Reiziger smiled. “Go on, finish your thought. You'll what?”
“I'll... I'll... I'll deal with him,” Trixie said.
“That wasn't what you were originally going to say,” said Reiziger.
“I got a little carried away, is all,” said Trixie.
“For all the right reasons, I assure you,” Reiziger said. “Now, I'm told we leave tomorrow morning?”
“First thing,” Trixie said. “Would you be willing to help with the packing?”
“Of course,” said Reiziger. “And on that note, you should get to sleep. You must be tired.”
“I suppose I am,” said Trixie, stifling a yawn. “Good night, Mister Reiziger. See you in the morning.” Allowing herself to yawn the second time she was tempted, she trotted away towards the exit of the tent.
Reiziger did not answer her. He merely sat and waited. He waited until the last round of caretaker ponies had passed through the tent to give the animals food and water for the night. He waited until the okapi had finished their game of gin rummy. He waited until the old bull elephant finished the final chapter of the book he was reading. He waited until the giraffes had said their good nights to each other. He waited, and he waited, until at last, both the animal tent and the whole of the circus were slumbering, quiet and still.
Then he stood up. His eyes shimmered, and he walked forward. He passed right through the bars of his cage as though he were a ghost. Walking to the edge of the tent, his body collapsed into a pool of blackness, which slid beneath the flaps of the tent and out into the night.
And throughout the town, the shadows swelled.
“All ready to go, Mister Ring Master!” Trixie said thirteen hours later, standing outside the closing door of the car at the back of the train.
“Thanks, Trixie!” said Ring Master. He turned to Reiziger. “You'd better get in your cage too, Mister Reiziger. We've got to get going.”
“I understand,” Reiziger said. “But will you be able to leave in this heavy fog?”
Ring Master glanced around at the deep gray clouds that covered the landscape all around them. “I think so, as long as we go slow at first. I'll say, though, I can't begin to imagine where this stuff came from. The skies were clear last night.”
“As long as we can move with safety,” Reiziger said. “The health and well-being of this circus is my highest priority.”
“You're very kind,” said Ring Master. “Trixie, if you would get him in his cage.”
“Yes, sir,” Trixie said. “Come on.” The two of them trotted toward the front of the train.
A sky blue unicorn with a purple mane and tail trotted up. “Ring Master, sir, I still can't find the station master.”
“Really, Sparker?” Ring Master said.
Sparker shook her head. “I can't find anypony at the station. The whole station's abandoned! We're not up that early, are we?”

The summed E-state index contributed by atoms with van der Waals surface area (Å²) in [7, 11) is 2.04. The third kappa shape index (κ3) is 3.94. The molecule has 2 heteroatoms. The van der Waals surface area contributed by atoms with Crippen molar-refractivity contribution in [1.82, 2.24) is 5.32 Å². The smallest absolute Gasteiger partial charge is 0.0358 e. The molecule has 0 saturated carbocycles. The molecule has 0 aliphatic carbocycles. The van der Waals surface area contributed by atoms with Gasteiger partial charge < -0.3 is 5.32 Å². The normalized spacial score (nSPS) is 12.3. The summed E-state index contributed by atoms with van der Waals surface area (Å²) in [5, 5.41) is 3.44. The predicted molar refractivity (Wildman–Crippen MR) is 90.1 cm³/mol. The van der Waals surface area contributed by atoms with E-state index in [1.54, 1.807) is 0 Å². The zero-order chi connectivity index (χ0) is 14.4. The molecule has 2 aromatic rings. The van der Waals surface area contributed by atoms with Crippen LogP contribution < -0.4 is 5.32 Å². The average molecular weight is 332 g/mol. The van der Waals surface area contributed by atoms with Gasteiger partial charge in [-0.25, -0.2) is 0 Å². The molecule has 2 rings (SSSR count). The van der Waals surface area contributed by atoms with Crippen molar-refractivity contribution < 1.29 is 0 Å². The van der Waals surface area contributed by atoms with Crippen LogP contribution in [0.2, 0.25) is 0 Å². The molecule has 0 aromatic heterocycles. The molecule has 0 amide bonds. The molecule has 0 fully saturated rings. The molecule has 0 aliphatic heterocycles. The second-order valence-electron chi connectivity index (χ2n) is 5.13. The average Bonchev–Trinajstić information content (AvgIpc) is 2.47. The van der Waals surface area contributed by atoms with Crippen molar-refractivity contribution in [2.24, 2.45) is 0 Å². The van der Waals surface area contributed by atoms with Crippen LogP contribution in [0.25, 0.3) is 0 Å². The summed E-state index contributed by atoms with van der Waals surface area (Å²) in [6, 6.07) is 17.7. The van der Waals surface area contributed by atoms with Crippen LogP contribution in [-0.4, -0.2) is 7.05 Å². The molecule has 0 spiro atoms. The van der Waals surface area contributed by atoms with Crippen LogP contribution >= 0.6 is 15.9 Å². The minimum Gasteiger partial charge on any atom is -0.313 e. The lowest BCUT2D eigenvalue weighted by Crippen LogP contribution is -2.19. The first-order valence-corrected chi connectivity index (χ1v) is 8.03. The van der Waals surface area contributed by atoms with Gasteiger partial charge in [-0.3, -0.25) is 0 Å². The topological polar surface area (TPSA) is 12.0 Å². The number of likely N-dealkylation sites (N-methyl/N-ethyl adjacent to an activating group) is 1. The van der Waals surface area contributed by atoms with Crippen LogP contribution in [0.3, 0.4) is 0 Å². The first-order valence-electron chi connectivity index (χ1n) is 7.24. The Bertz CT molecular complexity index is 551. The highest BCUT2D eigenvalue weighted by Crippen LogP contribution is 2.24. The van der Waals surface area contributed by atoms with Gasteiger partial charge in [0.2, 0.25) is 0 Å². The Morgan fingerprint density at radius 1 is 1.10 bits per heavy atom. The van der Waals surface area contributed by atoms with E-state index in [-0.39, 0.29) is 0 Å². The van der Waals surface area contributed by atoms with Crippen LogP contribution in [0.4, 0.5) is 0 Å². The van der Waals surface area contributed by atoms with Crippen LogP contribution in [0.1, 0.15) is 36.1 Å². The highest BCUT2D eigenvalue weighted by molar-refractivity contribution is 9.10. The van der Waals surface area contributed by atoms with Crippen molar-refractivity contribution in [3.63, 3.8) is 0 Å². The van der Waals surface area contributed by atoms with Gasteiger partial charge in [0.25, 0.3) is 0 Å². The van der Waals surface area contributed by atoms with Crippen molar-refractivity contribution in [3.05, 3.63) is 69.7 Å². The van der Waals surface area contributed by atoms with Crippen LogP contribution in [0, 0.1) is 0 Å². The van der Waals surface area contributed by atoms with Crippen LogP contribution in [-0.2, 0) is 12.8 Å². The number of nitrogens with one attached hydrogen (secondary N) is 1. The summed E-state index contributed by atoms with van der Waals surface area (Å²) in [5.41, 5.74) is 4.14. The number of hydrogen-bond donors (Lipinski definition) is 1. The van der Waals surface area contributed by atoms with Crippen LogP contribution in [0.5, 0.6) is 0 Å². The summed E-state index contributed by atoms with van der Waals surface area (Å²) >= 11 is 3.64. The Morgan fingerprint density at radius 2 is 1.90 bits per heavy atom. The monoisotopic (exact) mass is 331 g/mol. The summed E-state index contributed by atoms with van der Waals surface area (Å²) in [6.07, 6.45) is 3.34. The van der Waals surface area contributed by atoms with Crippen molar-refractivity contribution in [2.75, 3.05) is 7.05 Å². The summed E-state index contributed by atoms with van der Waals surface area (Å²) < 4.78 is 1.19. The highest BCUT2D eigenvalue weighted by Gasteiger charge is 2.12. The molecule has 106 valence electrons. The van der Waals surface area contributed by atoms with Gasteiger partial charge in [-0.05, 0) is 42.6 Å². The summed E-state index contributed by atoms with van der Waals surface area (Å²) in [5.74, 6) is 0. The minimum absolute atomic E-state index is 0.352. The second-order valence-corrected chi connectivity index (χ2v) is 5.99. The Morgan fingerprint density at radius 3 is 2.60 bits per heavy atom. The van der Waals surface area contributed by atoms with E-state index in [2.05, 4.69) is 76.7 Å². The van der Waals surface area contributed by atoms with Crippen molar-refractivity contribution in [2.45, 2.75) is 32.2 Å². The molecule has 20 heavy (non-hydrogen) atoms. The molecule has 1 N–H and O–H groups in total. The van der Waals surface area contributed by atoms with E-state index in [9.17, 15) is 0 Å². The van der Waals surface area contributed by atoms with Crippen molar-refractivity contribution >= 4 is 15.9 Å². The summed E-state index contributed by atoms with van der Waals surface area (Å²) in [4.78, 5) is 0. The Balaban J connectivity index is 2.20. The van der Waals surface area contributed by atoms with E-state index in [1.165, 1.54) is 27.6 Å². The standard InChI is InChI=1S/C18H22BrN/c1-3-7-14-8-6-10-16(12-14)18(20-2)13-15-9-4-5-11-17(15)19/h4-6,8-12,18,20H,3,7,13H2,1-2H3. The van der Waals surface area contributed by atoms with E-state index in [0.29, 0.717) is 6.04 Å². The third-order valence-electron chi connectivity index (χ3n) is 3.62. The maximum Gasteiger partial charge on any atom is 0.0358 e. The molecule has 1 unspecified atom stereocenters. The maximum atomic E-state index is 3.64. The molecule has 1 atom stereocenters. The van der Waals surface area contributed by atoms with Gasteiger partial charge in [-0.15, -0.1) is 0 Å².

“Of course not,” said Ring Master. “Everypony who works at the station ought to be there by now.” He glanced at the ground, brow lowered in thought. At last he raised his head. “Well, we can't wait around too much longer. We've got to be in Trottingham by the end of the day. We have clearance to leave, right?”
“Last I checked,” said Sparker.
“Then we'll just have to get going!” Ring Master said. “If the station master has a problem, he can send a letter to Trottingham about it.” He galloped toward the front of the train. “All ponies, aboard! We're leaving! All aboard!” Within ten minutes, all the ponies and animals, Trixie and Reiziger among them, were securely aboard the train. The whistle blew, the engine rumbled, and the train pulled out of the station, heading down the track in the distant direction of Trottingham.
The fog covered the whole town. It was also covered in silence, for the streets were empty, the storefronts bare. The town seemed to still be asleep, for even the lamps were still lit, though a few had gone out from lack of oil. Hours and hours passed with nopony moving in the streets.
At last, an orange pegasus with a blue mane and tail fluttered down out of the sky. “Mail!” he shouted, bursting through the door of the town's post office. Nopony greeted him. Nopony was there. “Hello?” he called out. No answer. “Hello?”
After thoroughly searching the post office and finding nopony, the mail pony trotted out into the foggy streets. It was softly, deathly quiet.
“Hello?” he cried into the fog. “Hello? Is anypony there?” His voice was swallowed by the fog, not even echoing. He walked up to a house on a side street, pushed at a door, and found it unlocked. “Hello?” The house was deep and dark. The hairs on his tail rose up as he walked further inside. “Hello?” Finally, he reached the bedroom door and pushed it aside. He jumped back in fright. The bed was occupied by two ponies, but they were decidedly not normal. He rushed to the side of the stallion, putting his hoof on his neck. Both ponies were utterly ruined. They were thin and dry, as though all moisture had been sucked from them. They were gray, as gray as the fog outside. And they were- “Dead!”
The mail pony galloped out of the house. He pumped his wings and flew to another house further down the street. He kicked the door down and found a pony sprawled across a sofa.
“Dead!” he cried, for this one was the same as the ones in the bed. He burst through the glass window and flew to another house, hurtling through an upper window. It was a bedroom, and the young filly inside was, “Dead!” House after house. “Dead!” Street after street. “Dead!”